Despite guidelines on proper HRT use, many still prefer to try natural menopause remedies. Here’s what the experts say about what works and what doesn’t…
Suffering from menopausal hot flushes, but unsure about hormone-replacement therapy (HRT), and confused about the natural menopause remedies on offer?
A recent report from the respected North American Menopause Society (NAMS) reviewed all evidence for non-hormonal therapies and its effects on hot flushes, which could also be applied to the often accompanying symptom of night sweats.
Cognitive behavioural therapy (CBT) which combines sleep hygiene and relaxation techniques (like creating a bedtime routine), clinical hypnosis or hypnotherapy, certain low-dose antidepressants, and other prescribed non-hormonal drugs (which require specialist advice) get the NAMS seal of approval.
Professor Janice Rymer, a gynaecologist, comments, “We don’t know the mechanism by which these work, because we don’t really know what causes flushes. However, what they seem to have in common is that they all act on the nervous system.”
This may fit in with the thinking that, although the dip in oestrogen from menopause is somehow responsible, an over-reactive autonomic nervous system that controls things like breathing, heart rate, sweating and the fight-and-flight reflex, could possibly be the immediate underlying cause.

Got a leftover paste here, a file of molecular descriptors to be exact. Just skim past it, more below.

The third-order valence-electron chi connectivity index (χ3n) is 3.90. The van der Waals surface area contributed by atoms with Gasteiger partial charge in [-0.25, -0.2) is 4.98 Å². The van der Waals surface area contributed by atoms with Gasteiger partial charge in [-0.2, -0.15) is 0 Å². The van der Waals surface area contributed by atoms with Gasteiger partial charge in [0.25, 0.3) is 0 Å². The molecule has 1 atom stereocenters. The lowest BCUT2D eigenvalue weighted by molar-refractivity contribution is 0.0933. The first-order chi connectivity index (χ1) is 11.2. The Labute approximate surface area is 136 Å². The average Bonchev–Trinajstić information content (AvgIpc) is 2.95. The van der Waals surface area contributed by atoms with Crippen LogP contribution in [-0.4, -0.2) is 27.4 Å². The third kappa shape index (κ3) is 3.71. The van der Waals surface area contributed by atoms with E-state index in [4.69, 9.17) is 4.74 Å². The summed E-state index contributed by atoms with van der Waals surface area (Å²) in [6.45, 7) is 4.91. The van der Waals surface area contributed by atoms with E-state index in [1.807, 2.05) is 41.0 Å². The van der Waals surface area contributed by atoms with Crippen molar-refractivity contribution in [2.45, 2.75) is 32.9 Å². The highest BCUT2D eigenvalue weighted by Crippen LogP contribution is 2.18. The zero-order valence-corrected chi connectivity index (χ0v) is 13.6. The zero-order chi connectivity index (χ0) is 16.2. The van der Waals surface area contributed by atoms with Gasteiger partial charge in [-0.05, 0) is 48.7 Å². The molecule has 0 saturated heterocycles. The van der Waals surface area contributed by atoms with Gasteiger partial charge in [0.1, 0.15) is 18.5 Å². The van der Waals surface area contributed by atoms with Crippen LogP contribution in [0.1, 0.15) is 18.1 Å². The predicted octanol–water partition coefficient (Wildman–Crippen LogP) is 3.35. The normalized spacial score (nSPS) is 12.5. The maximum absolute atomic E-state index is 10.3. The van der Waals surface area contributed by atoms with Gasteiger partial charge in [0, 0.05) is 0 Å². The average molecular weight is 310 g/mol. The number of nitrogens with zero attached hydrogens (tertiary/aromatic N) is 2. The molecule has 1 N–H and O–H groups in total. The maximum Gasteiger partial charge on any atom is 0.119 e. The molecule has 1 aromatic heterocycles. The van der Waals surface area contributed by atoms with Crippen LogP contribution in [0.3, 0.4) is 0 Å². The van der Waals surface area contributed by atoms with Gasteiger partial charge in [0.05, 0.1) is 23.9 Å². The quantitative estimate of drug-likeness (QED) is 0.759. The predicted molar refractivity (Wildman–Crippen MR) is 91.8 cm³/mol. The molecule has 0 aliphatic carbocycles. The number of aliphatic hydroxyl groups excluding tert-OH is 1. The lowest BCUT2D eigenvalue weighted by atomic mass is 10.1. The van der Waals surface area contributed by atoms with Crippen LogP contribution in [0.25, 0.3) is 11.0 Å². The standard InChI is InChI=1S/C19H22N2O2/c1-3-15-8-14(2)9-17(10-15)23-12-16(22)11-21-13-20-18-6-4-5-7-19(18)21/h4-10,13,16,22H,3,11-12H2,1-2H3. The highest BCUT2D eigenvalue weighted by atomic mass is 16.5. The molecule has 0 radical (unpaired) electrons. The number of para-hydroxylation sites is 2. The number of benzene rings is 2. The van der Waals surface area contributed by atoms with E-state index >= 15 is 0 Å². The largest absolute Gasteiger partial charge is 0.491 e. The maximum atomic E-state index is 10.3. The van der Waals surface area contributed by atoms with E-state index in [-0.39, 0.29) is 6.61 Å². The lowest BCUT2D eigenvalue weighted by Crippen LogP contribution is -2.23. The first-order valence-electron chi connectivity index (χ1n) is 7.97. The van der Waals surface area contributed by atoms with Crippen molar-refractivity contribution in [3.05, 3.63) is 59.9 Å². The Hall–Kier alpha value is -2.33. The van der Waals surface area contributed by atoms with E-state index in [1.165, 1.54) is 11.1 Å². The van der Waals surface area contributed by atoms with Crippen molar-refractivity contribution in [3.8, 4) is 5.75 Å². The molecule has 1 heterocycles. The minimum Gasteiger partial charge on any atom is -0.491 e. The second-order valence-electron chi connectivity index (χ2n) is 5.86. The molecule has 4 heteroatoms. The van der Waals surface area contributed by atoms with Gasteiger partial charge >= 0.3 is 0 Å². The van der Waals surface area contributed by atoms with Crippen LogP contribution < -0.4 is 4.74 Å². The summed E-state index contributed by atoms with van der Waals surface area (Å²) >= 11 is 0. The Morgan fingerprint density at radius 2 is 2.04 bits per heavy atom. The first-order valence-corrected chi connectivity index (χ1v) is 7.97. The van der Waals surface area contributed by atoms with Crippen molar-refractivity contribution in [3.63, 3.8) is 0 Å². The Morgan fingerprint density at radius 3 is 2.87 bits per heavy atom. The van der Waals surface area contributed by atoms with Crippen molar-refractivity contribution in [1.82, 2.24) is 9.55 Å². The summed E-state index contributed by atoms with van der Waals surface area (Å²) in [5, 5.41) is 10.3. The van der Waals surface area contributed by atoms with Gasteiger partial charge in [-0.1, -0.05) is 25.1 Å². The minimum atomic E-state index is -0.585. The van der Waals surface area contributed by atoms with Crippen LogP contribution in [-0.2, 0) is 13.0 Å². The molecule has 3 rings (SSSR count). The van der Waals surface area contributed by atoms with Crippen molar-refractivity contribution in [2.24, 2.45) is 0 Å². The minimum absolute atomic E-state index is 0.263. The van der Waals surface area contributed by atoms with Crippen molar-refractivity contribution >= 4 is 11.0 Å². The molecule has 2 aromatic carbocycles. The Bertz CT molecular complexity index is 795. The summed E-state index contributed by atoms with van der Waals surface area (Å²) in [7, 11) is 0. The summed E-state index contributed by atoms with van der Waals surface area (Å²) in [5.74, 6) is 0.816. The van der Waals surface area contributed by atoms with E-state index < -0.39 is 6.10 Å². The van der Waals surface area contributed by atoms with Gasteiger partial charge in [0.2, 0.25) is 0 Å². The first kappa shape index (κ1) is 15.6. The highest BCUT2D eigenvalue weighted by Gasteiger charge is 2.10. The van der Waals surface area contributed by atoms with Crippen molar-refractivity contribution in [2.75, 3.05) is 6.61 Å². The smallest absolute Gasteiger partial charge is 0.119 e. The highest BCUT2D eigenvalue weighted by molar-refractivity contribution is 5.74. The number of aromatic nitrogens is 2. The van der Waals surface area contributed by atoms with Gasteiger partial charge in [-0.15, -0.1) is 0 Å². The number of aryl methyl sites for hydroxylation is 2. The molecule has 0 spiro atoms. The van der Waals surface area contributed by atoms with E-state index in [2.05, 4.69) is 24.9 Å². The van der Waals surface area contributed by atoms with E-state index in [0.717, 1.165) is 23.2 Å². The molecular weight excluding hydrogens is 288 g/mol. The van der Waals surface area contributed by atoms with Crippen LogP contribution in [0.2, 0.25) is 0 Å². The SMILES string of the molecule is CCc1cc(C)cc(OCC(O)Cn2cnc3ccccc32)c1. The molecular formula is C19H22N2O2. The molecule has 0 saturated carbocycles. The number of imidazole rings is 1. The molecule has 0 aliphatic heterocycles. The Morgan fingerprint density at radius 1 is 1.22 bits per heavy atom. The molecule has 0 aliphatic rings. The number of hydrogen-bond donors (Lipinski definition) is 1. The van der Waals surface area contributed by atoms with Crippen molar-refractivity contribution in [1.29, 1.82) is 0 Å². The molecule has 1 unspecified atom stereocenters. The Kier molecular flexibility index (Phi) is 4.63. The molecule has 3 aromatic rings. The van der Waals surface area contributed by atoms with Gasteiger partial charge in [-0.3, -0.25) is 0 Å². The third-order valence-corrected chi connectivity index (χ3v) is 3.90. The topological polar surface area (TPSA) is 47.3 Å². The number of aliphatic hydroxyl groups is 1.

Could be worth a try
A cautious thumbs up goes to isoflavones; plant chemicals found in soya beans, soya milk and tofu; and isoflavone supplements such as red clover.
The only snag is that they don’t work for everyone. Your gut bacteria must be able to convert isoflavones into an active chemical called equol.
If you’re not an equol producer, you may still be plagued by flushes, no matter how much soya milk you quaff or how many supplements you take.
Weight loss and mindfulness-based stress reduction may also help, says NAMS, although the evidence isn’t cast iron.
What doesn’t work
Perhaps surprising to the many who swear by them, yoga and acupuncture, NAMS concludes, do nothing to quell flushes.
Avoiding trigger factors (hot rooms, drinking alcohol and caffeinated drinks) doesn’t reduce the number of flushes either.
Even aerobic exercise gets a thumbs down as a hot-flush treatment, although, of course, it has numerous other benefits at midlife.
Unlikely to work
Herbal remedies such as black cohosh, thought to work by blocking oestrogen receptors; and the Chinese herb dong quai, which has question marks over safety, were also rejected by NAMS.
Chiropractic and nutritional supplements, like linseeds (flax), which contains oestrogen-like chemicals, evening primrose oil, omega-3s, vitamins, and pollen extract, are also dismissed due to inadequate evidence.
Disclaimer: You must not rely on the information on this website/newsletter as an alternative to medical advice from your doctor or other professional healthcare provider.